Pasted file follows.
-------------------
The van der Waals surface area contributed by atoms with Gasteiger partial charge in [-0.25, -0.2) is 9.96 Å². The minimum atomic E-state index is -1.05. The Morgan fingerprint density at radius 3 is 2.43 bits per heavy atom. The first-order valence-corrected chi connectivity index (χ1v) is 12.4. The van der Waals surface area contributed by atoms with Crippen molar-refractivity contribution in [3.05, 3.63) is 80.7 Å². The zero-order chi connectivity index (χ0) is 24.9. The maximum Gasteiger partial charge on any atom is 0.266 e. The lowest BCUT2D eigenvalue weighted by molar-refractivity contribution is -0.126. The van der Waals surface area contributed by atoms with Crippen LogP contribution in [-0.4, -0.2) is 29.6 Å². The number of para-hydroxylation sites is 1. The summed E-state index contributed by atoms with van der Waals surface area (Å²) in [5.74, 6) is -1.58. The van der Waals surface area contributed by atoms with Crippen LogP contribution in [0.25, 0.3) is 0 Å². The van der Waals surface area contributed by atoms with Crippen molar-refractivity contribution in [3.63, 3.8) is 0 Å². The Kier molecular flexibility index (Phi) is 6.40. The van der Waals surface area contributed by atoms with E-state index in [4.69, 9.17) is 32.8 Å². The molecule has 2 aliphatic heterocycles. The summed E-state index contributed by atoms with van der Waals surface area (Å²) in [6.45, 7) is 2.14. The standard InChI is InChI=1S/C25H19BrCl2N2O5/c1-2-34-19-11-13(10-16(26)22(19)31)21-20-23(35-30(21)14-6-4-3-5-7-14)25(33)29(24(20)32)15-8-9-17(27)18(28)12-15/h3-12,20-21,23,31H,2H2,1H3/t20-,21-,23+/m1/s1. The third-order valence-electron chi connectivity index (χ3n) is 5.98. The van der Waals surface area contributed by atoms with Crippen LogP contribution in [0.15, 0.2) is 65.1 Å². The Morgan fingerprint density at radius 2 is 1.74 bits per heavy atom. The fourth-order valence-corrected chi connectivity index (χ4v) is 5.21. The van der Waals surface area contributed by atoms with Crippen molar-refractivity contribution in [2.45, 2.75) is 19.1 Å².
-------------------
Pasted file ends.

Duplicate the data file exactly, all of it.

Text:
The van der Waals surface area contributed by atoms with Gasteiger partial charge in [-0.25, -0.2) is 9.96 Å². The minimum atomic E-state index is -1.05. The Morgan fingerprint density at radius 3 is 2.43 bits per heavy atom. The first-order valence-corrected chi connectivity index (χ1v) is 12.4. The van der Waals surface area contributed by atoms with Crippen molar-refractivity contribution in [3.05, 3.63) is 80.7 Å². The zero-order chi connectivity index (χ0) is 24.9. The maximum Gasteiger partial charge on any atom is 0.266 e. The lowest BCUT2D eigenvalue weighted by molar-refractivity contribution is -0.126. The van der Waals surface area contributed by atoms with Crippen LogP contribution in [-0.4, -0.2) is 29.6 Å². The number of para-hydroxylation sites is 1. The summed E-state index contributed by atoms with van der Waals surface area (Å²) in [5.74, 6) is -1.58. The van der Waals surface area contributed by atoms with Crippen LogP contribution in [0.25, 0.3) is 0 Å². The van der Waals surface area contributed by atoms with Crippen molar-refractivity contribution in [3.63, 3.8) is 0 Å². The Kier molecular flexibility index (Phi) is 6.40. The van der Waals surface area contributed by atoms with E-state index in [4.69, 9.17) is 32.8 Å². The molecule has 2 aliphatic heterocycles. The summed E-state index contributed by atoms with van der Waals surface area (Å²) in [6.45, 7) is 2.14. The standard InChI is InChI=1S/C25H19BrCl2N2O5/c1-2-34-19-11-13(10-16(26)22(19)31)21-20-23(35-30(21)14-6-4-3-5-7-14)25(33)29(24(20)32)15-8-9-17(27)18(28)12-15/h3-12,20-21,23,31H,2H2,1H3/t20-,21-,23+/m1/s1. The third-order valence-electron chi connectivity index (χ3n) is 5.98. The van der Waals surface area contributed by atoms with Crippen LogP contribution in [0.15, 0.2) is 65.1 Å². The Morgan fingerprint density at radius 2 is 1.74 bits per heavy atom. The fourth-order valence-corrected chi connectivity index (χ4v) is 5.21. The van der Waals surface area contributed by atoms with Crippen molar-refractivity contribution in [2.45, 2.75) is 19.1 Å².